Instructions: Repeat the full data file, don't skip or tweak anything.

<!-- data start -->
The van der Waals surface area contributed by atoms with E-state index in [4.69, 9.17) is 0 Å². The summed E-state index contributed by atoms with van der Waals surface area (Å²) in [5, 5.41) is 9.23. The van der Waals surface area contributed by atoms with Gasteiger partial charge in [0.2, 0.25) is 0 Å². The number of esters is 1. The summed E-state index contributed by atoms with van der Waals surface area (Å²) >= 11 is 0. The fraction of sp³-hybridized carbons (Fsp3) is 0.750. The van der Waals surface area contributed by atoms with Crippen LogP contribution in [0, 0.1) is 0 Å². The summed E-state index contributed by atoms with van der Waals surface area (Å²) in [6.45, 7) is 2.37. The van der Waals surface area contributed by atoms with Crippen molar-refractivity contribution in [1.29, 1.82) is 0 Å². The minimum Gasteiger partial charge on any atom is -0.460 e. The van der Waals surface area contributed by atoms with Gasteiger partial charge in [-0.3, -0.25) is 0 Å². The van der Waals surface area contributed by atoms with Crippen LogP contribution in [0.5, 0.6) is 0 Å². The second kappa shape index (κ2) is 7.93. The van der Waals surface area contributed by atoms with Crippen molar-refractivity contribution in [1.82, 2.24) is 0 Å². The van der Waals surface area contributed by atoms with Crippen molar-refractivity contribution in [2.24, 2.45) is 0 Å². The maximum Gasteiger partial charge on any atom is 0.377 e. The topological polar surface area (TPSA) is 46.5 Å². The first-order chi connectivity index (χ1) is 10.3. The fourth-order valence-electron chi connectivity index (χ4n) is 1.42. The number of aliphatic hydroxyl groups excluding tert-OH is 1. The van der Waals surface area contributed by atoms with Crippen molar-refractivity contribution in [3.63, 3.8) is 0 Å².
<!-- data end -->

The van der Waals surface area contributed by atoms with E-state index in [4.69, 9.17) is 0 Å². The summed E-state index contributed by atoms with van der Waals surface area (Å²) in [5, 5.41) is 9.23. The van der Waals surface area contributed by atoms with Gasteiger partial charge in [0.2, 0.25) is 0 Å². The number of esters is 1. The summed E-state index contributed by atoms with van der Waals surface area (Å²) >= 11 is 0. The fraction of sp³-hybridized carbons (Fsp3) is 0.750. The van der Waals surface area contributed by atoms with Crippen LogP contribution in [0, 0.1) is 0 Å². The summed E-state index contributed by atoms with van der Waals surface area (Å²) in [6.45, 7) is 2.37. The van der Waals surface area contributed by atoms with Crippen molar-refractivity contribution in [1.29, 1.82) is 0 Å². The minimum Gasteiger partial charge on any atom is -0.460 e. The van der Waals surface area contributed by atoms with Gasteiger partial charge in [-0.3, -0.25) is 0 Å². The van der Waals surface area contributed by atoms with Crippen LogP contribution in [0.5, 0.6) is 0 Å². The second kappa shape index (κ2) is 7.93. The van der Waals surface area contributed by atoms with Crippen molar-refractivity contribution in [1.82, 2.24) is 0 Å². The van der Waals surface area contributed by atoms with Crippen molar-refractivity contribution in [2.24, 2.45) is 0 Å². The maximum Gasteiger partial charge on any atom is 0.377 e. The topological polar surface area (TPSA) is 46.5 Å². The first-order chi connectivity index (χ1) is 10.3. The fourth-order valence-electron chi connectivity index (χ4n) is 1.42. The number of aliphatic hydroxyl groups excluding tert-OH is 1. The van der Waals surface area contributed by atoms with Crippen molar-refractivity contribution in [3.63, 3.8) is 0 Å².